Drilling for clues
To find out how the ice sheet fared under natural warming conditions, researchers drilled deep into the Scotia seafloor between Antarctica and South America. They discovered sandy debris from eight iceberg surges in the past 20,000 years. Icebergs carry sand trapped in ice out to sea, and the sediment falls onto the ocean floor as the frozen chunks melt.
The biggest pulse of debris was 14,600 years ago, at the same time as a global sea-level rise of about 13 feet (4 m) within 100 years, said study co-author Axel Timmermann, a climate scientist at the University of Hawaii at Manoa. Because ice sheets in the Northern Hemisphere were melting at the same time, scientists think Antarctica's melting accounts for about half of this jump in sea level, he said.
When glaciers draw back, they drop icebergs that melt and raise sea level. Ice melting from contact with warmer seawater can also contribute to sea-level rise.
During this period of rapid sea-level rise, dubbed meltwater pulse 1A, sea level rose 20 times faster than today's rate. Between 14,650 and 14,310 years, the oceans encroached on land by an astonishing 46 to 59 feet (14 to 18 m), or 13 feet (4 m) per century.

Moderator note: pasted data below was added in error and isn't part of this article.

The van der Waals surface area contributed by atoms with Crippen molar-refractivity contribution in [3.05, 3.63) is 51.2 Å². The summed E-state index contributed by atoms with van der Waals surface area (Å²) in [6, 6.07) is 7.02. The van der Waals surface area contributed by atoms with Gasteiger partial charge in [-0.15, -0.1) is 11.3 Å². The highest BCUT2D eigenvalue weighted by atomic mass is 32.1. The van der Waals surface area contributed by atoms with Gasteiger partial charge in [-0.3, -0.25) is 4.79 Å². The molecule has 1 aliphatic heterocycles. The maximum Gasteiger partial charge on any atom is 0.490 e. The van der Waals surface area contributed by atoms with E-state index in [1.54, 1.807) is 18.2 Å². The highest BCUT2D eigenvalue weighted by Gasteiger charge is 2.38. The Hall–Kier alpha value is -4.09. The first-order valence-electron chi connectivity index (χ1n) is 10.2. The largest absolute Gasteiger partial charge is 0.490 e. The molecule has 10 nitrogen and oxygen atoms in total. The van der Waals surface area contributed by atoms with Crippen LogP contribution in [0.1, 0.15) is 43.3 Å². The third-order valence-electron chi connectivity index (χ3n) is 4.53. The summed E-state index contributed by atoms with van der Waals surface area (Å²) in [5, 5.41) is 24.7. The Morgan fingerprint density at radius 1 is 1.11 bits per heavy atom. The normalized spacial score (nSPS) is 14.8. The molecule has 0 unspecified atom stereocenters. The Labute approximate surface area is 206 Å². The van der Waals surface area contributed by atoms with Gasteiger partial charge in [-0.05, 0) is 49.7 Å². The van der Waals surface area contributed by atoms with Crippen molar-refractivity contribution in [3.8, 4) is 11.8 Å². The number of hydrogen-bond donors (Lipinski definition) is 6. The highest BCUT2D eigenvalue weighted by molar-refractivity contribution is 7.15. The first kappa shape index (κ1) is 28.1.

"The question has been, 'Where did this ice come from?'" Clark told Live Science. "This is the first clear evidence Antarctica did contribute to this sea-level rise."
The findings suggest that Antarctica's giant glaciers respond to a warming climate with pulses of quick withdrawal, rather than a slow and steady retreat. But the discovery does not answer one of Antarctica's biggest mysteries — what triggered the melting, and why did the glaciers stop their galloping retreat. Nor do researchers know which parts of the ice sheet were responsible for the icebergs, though they suspect it was primarily the Antarctic Peninsula and the Weddell Sea region.
Modeling suggests that the massive melting causes ocean circulation changes that prompt a feedback loop, letting warmer ocean water reach the ice, Timmermann said. "There is a positive feedback that can happen," he said.
More From LiveScience:
Original article on Live Science.
Copyright 2014 LiveScience, a TechMediaNetwork company. All rights reserved. This material may not be published, broadcast, rewritten or redistributed.